Mr. Deeken said he likes Mr. Gonzalez, but “vigorously” disagrees with that vote.

“It is a self-inflicted injury on his part and potentially a career-ending self-inflicted injury,” he said.

Mr. Gonzalez also voted last week for a bill to award Congressional Gold Medals — one of the highest civilian honors — to the U.S. Capitol Police and other law enforcement agencies that protected the U.S. Capitol on Jan. 6 from a “mob of insurrectionists.”

The proposal was opposed by 21 Republicans, including some of the most pro-Trump members of the lower chamber.

Mr. Miller said he’d have to “brush up” on the bill before weighing in and said as a general rule he supports law enforcement.

He also made it clear he thinks “what happened on January 6 was not an insurrection.’”

The scope of the challenge Mr. Gonzalez faces will remain unclear until the state draws new congressional maps. The process has yet to start.

“It is really hard to say whether Max Miller can beat Anthony Gonzalez in a primary or not,” Mr. Deeken said. “It is possible.”

“It is also possible they will draw some sort of horseshoe-shaped suburban district around Cleveland that will help Anthony Gonzalez,” he said. “We are not even reading tea leaves. We don’t even know what sort of tea is in the box.”

Mr. Miller said he is optimistic the new congressional map will help him.

“Everything we are hearing from the bipartisan commission down in Columbus is that the district is going more red,” he said. “The way we in the campaign see that is it is more advantageous to us because people already have a predetermined judgment in their head about what they think of Anthony Gonzalez, which is somebody who betrays their voters and constituents and does their own thing.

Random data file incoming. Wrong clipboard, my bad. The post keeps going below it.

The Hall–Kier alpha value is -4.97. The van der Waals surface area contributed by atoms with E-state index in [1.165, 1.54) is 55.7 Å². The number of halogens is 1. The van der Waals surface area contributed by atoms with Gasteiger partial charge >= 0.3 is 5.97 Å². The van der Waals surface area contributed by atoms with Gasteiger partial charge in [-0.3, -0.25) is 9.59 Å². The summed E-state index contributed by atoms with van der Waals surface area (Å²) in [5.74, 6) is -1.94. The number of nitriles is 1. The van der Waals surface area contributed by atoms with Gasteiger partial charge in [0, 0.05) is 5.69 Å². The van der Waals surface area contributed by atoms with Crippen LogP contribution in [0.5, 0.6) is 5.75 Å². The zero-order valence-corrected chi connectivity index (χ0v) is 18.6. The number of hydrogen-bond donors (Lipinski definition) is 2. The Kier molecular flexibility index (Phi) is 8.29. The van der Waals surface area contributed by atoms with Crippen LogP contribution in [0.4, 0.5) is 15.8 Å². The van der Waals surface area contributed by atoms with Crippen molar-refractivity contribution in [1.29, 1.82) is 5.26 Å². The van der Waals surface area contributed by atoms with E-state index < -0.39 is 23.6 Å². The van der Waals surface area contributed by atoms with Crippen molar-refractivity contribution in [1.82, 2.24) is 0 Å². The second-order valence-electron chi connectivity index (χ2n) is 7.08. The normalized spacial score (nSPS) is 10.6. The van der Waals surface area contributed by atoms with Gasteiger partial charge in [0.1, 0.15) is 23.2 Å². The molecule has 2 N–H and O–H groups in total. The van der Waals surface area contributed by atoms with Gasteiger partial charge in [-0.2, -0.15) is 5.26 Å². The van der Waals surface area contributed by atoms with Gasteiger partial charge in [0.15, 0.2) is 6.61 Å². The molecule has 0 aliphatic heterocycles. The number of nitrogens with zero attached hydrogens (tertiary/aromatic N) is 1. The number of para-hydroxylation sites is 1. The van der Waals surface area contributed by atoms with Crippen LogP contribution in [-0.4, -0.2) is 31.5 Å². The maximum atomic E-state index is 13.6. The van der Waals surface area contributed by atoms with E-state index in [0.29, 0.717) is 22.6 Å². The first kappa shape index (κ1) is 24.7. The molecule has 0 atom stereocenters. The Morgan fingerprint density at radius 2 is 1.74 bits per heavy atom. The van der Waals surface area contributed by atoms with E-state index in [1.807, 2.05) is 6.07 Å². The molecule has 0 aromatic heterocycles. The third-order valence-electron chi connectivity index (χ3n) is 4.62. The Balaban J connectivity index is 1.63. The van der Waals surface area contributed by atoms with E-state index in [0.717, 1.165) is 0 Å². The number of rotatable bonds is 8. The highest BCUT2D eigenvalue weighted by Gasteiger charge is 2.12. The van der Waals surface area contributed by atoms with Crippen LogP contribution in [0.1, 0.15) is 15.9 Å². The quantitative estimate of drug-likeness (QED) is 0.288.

“So I look at it as Anthony has to go ahead and court all of these red voters who are mostly Trump supporters and try to win back their faith, trust and confidence,” he said. “I think that is a very, very, tall task for Anthony Gonzalez to do.”

The Gonzalez campaign’s latest finance report showed he was sitting on more than $1 million after pulling in more than $600,000 million over the first quarter of the year.

Mr. Miller, meanwhile, had $438,000 cash on hand, showing he is no fundraising slouch.

Those campaign coffers are expected to get a boost from the Trump visit.

Shannon Burns, president of the Strongsville GOP, said Mr. Trump‘s return to the area is going to make it impossible for Mr. Gonzalez to hide from his impeachment vote.

Anthony Gonzalez has one strategy to win his election and that is hoping that you forget and we are here to make sure people don’t forget what his vote was,” Mr. Burns said. 

“The voters of this district have seen what they thought was a true Republican representing them and recognized too late that the person they thought they had standing up for them wasn’t really fighting for them,” he said.

• Seth McLaughlin can be reached at smclaughlin@washingtontimes.com.